Yangon, February 7
Tens of thousands of people rallied across Myanmar on Sunday to denounce last week’s coup and demand the release of elected leader Aung San Suu Kyi, in the biggest protests since the 2007 Saffron Revolution that helped lead to democratic reforms.
In the afternoon, the junta ended a daylong blockade of the Internet that had further inflamed anger since the coup last Monday that has halted the Southeast Asian nation’s troubled transition to democracy and drawn international outrage.
In a second day of widespread protests, crowds in the biggest city, Yangon, sported red shirts, red flags and red balloons, the colour of Suu Kyi’s National League for Democracy Party (NLD). “We don’t want military dictatorship! We want democracy!” they chanted.
Massive crowds from all corners of Yangon gathered in townships, filling streets as they headed towards the Sule Pagoda at the heart of the city, also a rallying point during the Buddhist monk-led 2007 protests and others in 1988.
A line of armed police with riot shields set up barricades, but did not try to stop the demonstration. Some marchers presented police with flowers. One officer was photographed giving a surreptitious three-finger salute.
Protesters gestured with the three-finger salute that has become a symbol of protest against the coup. “We don’t want a dictatorship for the next generation,” said 21-year-old Thaw Zin. “We will not finish this revolution until we make history. We will fight to the end.”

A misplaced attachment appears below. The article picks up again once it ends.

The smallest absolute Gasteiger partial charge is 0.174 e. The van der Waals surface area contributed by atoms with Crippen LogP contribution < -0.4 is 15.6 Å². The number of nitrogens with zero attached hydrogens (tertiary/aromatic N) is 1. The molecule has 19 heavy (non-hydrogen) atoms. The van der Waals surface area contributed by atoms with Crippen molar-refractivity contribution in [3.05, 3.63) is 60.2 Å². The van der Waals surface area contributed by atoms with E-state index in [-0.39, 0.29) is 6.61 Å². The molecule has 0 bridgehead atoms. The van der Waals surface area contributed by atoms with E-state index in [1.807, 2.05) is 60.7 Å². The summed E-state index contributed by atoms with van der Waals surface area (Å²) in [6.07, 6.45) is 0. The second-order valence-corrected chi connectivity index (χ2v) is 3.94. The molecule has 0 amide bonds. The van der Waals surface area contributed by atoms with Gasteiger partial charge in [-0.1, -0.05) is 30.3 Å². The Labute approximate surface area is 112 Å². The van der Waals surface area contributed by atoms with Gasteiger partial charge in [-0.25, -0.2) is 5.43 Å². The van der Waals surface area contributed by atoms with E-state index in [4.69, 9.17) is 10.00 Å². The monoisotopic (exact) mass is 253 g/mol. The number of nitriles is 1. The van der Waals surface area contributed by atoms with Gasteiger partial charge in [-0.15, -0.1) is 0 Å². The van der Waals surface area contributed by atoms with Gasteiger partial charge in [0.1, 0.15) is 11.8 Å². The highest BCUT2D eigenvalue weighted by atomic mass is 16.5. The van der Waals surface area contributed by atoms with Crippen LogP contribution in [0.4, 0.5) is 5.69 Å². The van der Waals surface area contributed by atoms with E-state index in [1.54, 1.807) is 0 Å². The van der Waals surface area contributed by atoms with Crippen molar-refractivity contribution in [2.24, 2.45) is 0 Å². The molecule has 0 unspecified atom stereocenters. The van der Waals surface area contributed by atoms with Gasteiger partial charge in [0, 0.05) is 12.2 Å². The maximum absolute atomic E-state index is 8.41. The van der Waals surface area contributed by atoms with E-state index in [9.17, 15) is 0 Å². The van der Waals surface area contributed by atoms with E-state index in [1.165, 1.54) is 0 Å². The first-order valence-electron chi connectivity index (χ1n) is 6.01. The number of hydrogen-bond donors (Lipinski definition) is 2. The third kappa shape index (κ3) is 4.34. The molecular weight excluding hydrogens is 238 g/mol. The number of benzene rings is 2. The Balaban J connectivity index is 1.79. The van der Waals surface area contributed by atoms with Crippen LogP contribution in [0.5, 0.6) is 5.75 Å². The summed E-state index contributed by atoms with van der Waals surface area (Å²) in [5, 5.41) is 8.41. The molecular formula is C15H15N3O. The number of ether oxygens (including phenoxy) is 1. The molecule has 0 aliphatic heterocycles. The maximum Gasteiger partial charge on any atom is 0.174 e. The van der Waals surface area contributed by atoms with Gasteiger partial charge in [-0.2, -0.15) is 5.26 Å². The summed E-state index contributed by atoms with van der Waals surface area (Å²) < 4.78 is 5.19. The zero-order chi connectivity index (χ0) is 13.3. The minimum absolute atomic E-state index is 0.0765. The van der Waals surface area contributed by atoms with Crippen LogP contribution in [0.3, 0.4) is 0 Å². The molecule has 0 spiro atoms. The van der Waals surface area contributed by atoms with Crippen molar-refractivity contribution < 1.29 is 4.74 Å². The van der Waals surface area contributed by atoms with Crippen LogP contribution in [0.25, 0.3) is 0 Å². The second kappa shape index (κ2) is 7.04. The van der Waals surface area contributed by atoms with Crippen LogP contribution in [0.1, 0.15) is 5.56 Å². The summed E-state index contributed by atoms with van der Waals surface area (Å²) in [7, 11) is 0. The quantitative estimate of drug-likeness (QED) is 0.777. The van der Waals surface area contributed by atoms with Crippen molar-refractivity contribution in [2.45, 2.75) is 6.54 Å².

There was no comment from the junta in the capital Naypyidaw, 350 km north of Yangon and state-run TV news carried no mention of the protests.
An internal note for UN staff estimated that 1,000 people joined a protest in Naypyidaw, while there were 60,000 in Yangon alone. Protests were reported in the second city of Mandalay and many towns and villages across the country that stretches from Indian Ocean islands to the fringes of the Himalayas. The Yangon protesters dispersed after dark. — Reuters
160 held so far
- Over 160 persons have been arrested since the military seized power, said Thomas Andrews, the UN special rapporteur on Myanmar
- “The generals are now attempting to paralyse the citizens’ movement and keep the outside world in the dark by cutting all Net access,” he said
Pope for harmony
- Pope Francis, who met Min Aung Hlaing during a visit to Myanmar in 2017, appeared to come down on the military leaders at his Sunday address
- He said he prayed the leadership would promote a ‘harmonious and democratic co-existence’